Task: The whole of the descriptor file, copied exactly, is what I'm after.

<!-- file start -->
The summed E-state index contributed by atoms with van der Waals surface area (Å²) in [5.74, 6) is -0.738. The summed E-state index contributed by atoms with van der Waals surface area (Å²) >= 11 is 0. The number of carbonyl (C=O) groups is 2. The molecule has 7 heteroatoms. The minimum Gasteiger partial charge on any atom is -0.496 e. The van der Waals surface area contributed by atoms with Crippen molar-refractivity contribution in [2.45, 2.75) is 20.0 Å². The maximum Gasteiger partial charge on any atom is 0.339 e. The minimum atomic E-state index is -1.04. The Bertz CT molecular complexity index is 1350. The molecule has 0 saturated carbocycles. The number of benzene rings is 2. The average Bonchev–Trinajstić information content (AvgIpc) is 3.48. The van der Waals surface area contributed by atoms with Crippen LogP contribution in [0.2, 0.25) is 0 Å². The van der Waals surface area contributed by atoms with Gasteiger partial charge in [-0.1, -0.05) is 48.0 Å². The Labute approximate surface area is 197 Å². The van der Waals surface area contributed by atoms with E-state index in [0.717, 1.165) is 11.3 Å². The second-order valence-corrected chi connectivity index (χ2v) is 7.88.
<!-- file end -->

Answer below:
The summed E-state index contributed by atoms with van der Waals surface area (Å²) in [5.74, 6) is -0.738. The summed E-state index contributed by atoms with van der Waals surface area (Å²) >= 11 is 0. The number of carbonyl (C=O) groups is 2. The molecule has 7 heteroatoms. The minimum Gasteiger partial charge on any atom is -0.496 e. The van der Waals surface area contributed by atoms with Crippen molar-refractivity contribution in [2.45, 2.75) is 20.0 Å². The maximum Gasteiger partial charge on any atom is 0.339 e. The minimum atomic E-state index is -1.04. The Bertz CT molecular complexity index is 1350. The molecule has 0 saturated carbocycles. The number of benzene rings is 2. The average Bonchev–Trinajstić information content (AvgIpc) is 3.48. The van der Waals surface area contributed by atoms with Crippen LogP contribution in [0.2, 0.25) is 0 Å². The van der Waals surface area contributed by atoms with Gasteiger partial charge in [-0.1, -0.05) is 48.0 Å². The Labute approximate surface area is 197 Å². The van der Waals surface area contributed by atoms with E-state index in [0.717, 1.165) is 11.3 Å². The second-order valence-corrected chi connectivity index (χ2v) is 7.88.